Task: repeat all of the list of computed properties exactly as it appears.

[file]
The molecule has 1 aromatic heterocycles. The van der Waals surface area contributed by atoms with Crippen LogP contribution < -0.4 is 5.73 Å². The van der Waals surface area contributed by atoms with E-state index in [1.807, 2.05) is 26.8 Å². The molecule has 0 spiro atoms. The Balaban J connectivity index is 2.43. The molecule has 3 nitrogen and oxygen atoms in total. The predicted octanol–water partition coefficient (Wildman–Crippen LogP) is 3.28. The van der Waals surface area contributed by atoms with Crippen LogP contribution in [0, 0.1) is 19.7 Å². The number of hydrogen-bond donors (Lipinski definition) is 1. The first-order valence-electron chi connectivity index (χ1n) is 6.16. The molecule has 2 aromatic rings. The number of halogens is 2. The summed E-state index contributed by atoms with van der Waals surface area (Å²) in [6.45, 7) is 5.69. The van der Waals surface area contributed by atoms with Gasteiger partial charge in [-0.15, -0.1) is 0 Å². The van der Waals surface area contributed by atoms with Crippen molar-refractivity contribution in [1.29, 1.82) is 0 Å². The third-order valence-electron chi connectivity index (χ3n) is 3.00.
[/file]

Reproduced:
The molecule has 1 aromatic heterocycles. The van der Waals surface area contributed by atoms with Crippen LogP contribution < -0.4 is 5.73 Å². The van der Waals surface area contributed by atoms with E-state index in [1.807, 2.05) is 26.8 Å². The molecule has 0 spiro atoms. The Balaban J connectivity index is 2.43. The molecule has 3 nitrogen and oxygen atoms in total. The predicted octanol–water partition coefficient (Wildman–Crippen LogP) is 3.28. The van der Waals surface area contributed by atoms with Crippen LogP contribution in [0, 0.1) is 19.7 Å². The number of hydrogen-bond donors (Lipinski definition) is 1. The first-order valence-electron chi connectivity index (χ1n) is 6.16. The molecule has 2 aromatic rings. The number of halogens is 2. The summed E-state index contributed by atoms with van der Waals surface area (Å²) in [6.45, 7) is 5.69. The van der Waals surface area contributed by atoms with Gasteiger partial charge in [-0.15, -0.1) is 0 Å². The van der Waals surface area contributed by atoms with Crippen molar-refractivity contribution in [1.29, 1.82) is 0 Å². The third-order valence-electron chi connectivity index (χ3n) is 3.00.